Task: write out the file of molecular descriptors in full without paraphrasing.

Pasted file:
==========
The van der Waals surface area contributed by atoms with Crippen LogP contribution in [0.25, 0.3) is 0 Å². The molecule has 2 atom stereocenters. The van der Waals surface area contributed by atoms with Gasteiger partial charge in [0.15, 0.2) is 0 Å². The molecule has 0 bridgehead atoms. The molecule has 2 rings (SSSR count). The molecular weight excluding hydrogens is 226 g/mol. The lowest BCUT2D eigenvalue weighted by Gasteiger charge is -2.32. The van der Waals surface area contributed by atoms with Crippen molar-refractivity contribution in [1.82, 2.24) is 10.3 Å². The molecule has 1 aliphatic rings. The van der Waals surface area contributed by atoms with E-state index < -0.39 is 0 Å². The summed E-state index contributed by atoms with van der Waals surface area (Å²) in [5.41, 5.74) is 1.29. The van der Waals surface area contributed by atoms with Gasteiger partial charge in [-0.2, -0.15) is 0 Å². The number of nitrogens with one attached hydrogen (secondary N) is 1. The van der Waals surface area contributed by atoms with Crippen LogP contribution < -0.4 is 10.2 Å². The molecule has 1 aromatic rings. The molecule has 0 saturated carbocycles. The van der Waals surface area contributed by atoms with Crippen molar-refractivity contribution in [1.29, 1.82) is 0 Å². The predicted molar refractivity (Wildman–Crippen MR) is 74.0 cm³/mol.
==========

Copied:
The van der Waals surface area contributed by atoms with Crippen LogP contribution in [0.25, 0.3) is 0 Å². The molecule has 2 atom stereocenters. The van der Waals surface area contributed by atoms with Gasteiger partial charge in [0.15, 0.2) is 0 Å². The molecule has 0 bridgehead atoms. The molecule has 2 rings (SSSR count). The molecular weight excluding hydrogens is 226 g/mol. The lowest BCUT2D eigenvalue weighted by Gasteiger charge is -2.32. The van der Waals surface area contributed by atoms with Crippen molar-refractivity contribution in [1.82, 2.24) is 10.3 Å². The molecule has 1 aliphatic rings. The van der Waals surface area contributed by atoms with E-state index < -0.39 is 0 Å². The summed E-state index contributed by atoms with van der Waals surface area (Å²) in [5.41, 5.74) is 1.29. The van der Waals surface area contributed by atoms with Gasteiger partial charge in [-0.2, -0.15) is 0 Å². The number of nitrogens with one attached hydrogen (secondary N) is 1. The van der Waals surface area contributed by atoms with Crippen LogP contribution < -0.4 is 10.2 Å². The molecule has 1 aromatic rings. The molecule has 0 saturated carbocycles. The van der Waals surface area contributed by atoms with Crippen molar-refractivity contribution in [1.29, 1.82) is 0 Å². The predicted molar refractivity (Wildman–Crippen MR) is 74.0 cm³/mol.